In 2001, Whirlpool, induced mainly by a sluggish market which showed no signs of reviving, issued a restructuring plan that envisaged the redundancy of 247 workers (almost 200 of them in the province of Varese) and, on agreement with the trade unions, the temporary use of the ordinary wages guarantee fund (Cig) (IT0311306T) for workers at the refrigerator-producing factory at Cassinetta, so that output could be adjusted to a downturn in demand. The industrial plan also provided for new investment: in 2002, Whirlpool inaugurated at Cassinetta di Biandronno a new factory for the manufacture of refrigerators designed for the medium to high section of the market, and the department specialised in the production of ovens and cooking hobs was restructured. Thereafter, it became common practice by the company to resort to the Cig to deal with downturns in demand at the end of the year, and to use temporary agency workers (IT0208101N) to cope with production peaks, which usually occurred during the middle months of the year.

In the past few years, the increased costs of raw materials have created considerable problems for many of the Whirlpool group’s plants operating around the world, especially in the USA. However, Whirlpool Europe has continued to achieve positive results in terms of sales and operating profits. In 2004, for example, sales increased by 7.3% on the previous year. Moreover, increased product prices and improved productivity helped offset the higher costs of raw materials and yielded a 7.6% increase in operating profits (equal to around EUR 33 million).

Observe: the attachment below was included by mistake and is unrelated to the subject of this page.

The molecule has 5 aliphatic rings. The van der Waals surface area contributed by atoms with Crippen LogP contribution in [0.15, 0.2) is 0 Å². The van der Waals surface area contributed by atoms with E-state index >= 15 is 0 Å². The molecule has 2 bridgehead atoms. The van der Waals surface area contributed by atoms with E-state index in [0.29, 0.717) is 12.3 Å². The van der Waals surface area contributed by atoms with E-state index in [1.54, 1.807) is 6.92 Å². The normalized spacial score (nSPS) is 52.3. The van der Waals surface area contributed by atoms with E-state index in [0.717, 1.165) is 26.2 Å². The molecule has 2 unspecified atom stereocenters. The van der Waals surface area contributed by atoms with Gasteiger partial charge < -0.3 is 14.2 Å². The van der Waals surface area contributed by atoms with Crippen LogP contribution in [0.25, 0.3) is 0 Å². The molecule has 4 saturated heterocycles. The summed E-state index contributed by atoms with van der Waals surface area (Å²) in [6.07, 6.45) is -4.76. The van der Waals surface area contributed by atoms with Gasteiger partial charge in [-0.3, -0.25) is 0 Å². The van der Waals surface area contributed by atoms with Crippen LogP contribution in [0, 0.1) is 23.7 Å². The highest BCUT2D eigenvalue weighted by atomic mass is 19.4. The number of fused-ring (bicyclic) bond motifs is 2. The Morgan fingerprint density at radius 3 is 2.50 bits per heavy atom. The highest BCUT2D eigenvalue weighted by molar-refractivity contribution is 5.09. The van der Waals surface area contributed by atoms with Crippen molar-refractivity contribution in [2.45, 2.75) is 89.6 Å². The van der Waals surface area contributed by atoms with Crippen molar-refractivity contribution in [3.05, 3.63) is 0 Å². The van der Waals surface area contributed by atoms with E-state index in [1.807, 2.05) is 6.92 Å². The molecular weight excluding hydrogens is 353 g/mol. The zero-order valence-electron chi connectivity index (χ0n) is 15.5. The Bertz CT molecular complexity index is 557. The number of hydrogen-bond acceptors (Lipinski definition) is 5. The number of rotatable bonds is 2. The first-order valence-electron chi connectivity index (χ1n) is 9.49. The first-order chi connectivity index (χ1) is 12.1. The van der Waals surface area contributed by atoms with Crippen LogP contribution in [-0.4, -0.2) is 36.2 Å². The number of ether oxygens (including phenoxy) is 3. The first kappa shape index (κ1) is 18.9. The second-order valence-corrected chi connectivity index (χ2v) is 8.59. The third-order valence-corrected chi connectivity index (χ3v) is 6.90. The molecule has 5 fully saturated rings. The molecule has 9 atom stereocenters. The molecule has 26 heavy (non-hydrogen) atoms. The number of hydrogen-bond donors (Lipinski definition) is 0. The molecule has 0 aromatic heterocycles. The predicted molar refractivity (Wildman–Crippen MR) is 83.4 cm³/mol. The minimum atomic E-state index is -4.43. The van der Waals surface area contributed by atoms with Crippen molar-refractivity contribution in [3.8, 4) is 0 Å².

Restructuring plan

Despite this largely positive European scenario, at the end of March and the beginning of April 2005, the company first announced recourse to the Cig for two weeks at the Cassinetta plant producing refrigerators, and then issued a restructuring plan that involved the dismissal of around 1,000 workers. Moreover, the company management announced that no further investments would be made in the refrigerator department, while the output volumes originally foreseen for 2005, which were anyway lower than those achieved in the previous year (960,000 units scheduled for 2005 as opposed to more than 1 million produced in 2004), could not be confirmed. According to Whirlpool Europe, 'the business plan was made necessary by constant increases in the costs of raw materials, declining consumer prices, and aggressive competition by the low labour-cost countries'. In early May, 'mobility procedures' (IT0311306T) began for 783 workers, 710 of them at the Cassinetta di Biandronno plants (567 shopfloor workers and 142 office workers) and 73 (office workers) at Comerio.